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Restaurateur close to debuting members-only club atop InterContinental San Diego

The Reading Club is scheduled to open in September.
The Reading Club, which sits atop the InterContinental San Diego near the bayfront, is scheduled to open in September.
(Arlene Ibarra)

Long shrouded in secrecy, The Reading Club is soliciting members as it prepares for a September opening

Nearly three years after starting construction on a rooftop venue for the InterContinental hotel downtown, a San Diego restaurant group is now ready to unveil what it says is its most ambitious project yet.

Long shrouded in secrecy — even hotel management was kept in the dark — the $6 million Reading Club is nearly complete and is soliciting paying members who will have exclusive use of the 6,000-square-foot indoor-outdoor space on the 19th floor of the bay-view highrise.

CH Projects, known for other high-profile projects like Born & Raised, Ironside and Raised by Wolves, plans to officially open The Reading Club the first week of September. In the meantime, it is sorting through nearly 1,000 applications for what will be 400 membership slots.

Decked out with custom chandeliers, marbled checkered floors and vaulted 20-foot ceilings clad in walnut millwork, the club space will include multiple amenities for members, including a dining room, private meeting rooms, meditation areas, a library and reading room, a wellness director, and access to the hotel pool and gym. Members will enter the club space through a bookshelf-lined room.

The decor is defined by ornate neoclassical details, and the main salon will showcase a hand-painted mural inspired by the 19th century Hudson River School landscape paintings.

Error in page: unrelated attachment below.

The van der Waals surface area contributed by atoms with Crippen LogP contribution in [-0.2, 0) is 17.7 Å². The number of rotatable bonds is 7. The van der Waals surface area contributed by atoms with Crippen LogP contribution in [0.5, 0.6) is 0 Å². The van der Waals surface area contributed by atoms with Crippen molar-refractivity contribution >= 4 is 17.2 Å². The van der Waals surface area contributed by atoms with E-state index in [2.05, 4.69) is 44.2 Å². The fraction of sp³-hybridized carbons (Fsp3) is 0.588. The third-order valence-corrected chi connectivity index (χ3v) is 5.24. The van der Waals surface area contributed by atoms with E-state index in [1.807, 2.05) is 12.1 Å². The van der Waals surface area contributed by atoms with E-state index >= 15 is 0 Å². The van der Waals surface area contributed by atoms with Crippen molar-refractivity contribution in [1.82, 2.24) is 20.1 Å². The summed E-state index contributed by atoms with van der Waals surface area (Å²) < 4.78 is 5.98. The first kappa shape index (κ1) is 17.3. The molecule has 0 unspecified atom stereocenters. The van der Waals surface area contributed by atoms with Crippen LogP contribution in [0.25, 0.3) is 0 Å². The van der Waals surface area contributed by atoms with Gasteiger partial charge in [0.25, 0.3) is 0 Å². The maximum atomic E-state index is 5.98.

Membership pricing will range from $1,700 to $2,600 annually, plus an initiation fee of $484, although there will be subsidies available to assist those unable to afford the annual cost.

“We don’t want the economic factor to be a reason why you should not be a member, so we will subsidize that,” said CH Projects co-founder Arsalun Tafazoli. “If your values align and the only reason you can’t be a member is economic, we’ll subsidize those costs.”

The membership application gives a hint of what those sought-after values are. Among the questions: “What would be the title of your autobiography?” “What do you do and why do you do it?” “What do you think is the biggest misconception about you?”

CH Projects has control over the entire hotel rooftop under a lease with Atlanta-based Portman Holdings, co-developer of the InterContinental, which opened three years ago. In addition to The Reading Club, the hospitality group has plans for a Roman-style trattoria, Seneca, that will take up the other side of the rooftop area. It will likely open a couple of months after the club, Tafazoli said.

The pandemic, including a COVID-19 outbreak during construction, contributed to development delays, as did the challenges associated with building atop a highrise. On three occasions, CH had to shut down Broadway in order to move large pieces — including a sculpted mantelpiece — onto the rooftop via a crane because they wouldn’t fit inside the cargo elevator.

CH Projects’ latest endeavor was born out of a desire, Tafazoli said, to try something different to connect with its patrons and the community.

“It’s not about getting more people into our tent but how do we go deeper and offer a more personalized experience that you can’t get in a public space,” he said. “We’re all in a cultural moment now where we’re vagabonds of sorts and the lines between office and restaurant and home — we want to blur those. It builds on what we already do and we wanted to see if we could create an experience that fosters those aspects of our daily lives.”

In keeping with the company’s sometimes quirky predilections — like no vodka or ketchup at a few of its restaurants — there will be some very specific membership rules designed to foster more personal interactions. For instance, after 5 p.m., no laptops will be allowed, and sharing of images of the space on social media will not be permitted at any time, Tafazoli said.

“You see so many spaces built for the Instagram moment,” he said. “This is not going to be a space you’ll see on social media, we want people there to engage in the now. Screens take you out of the moment.”


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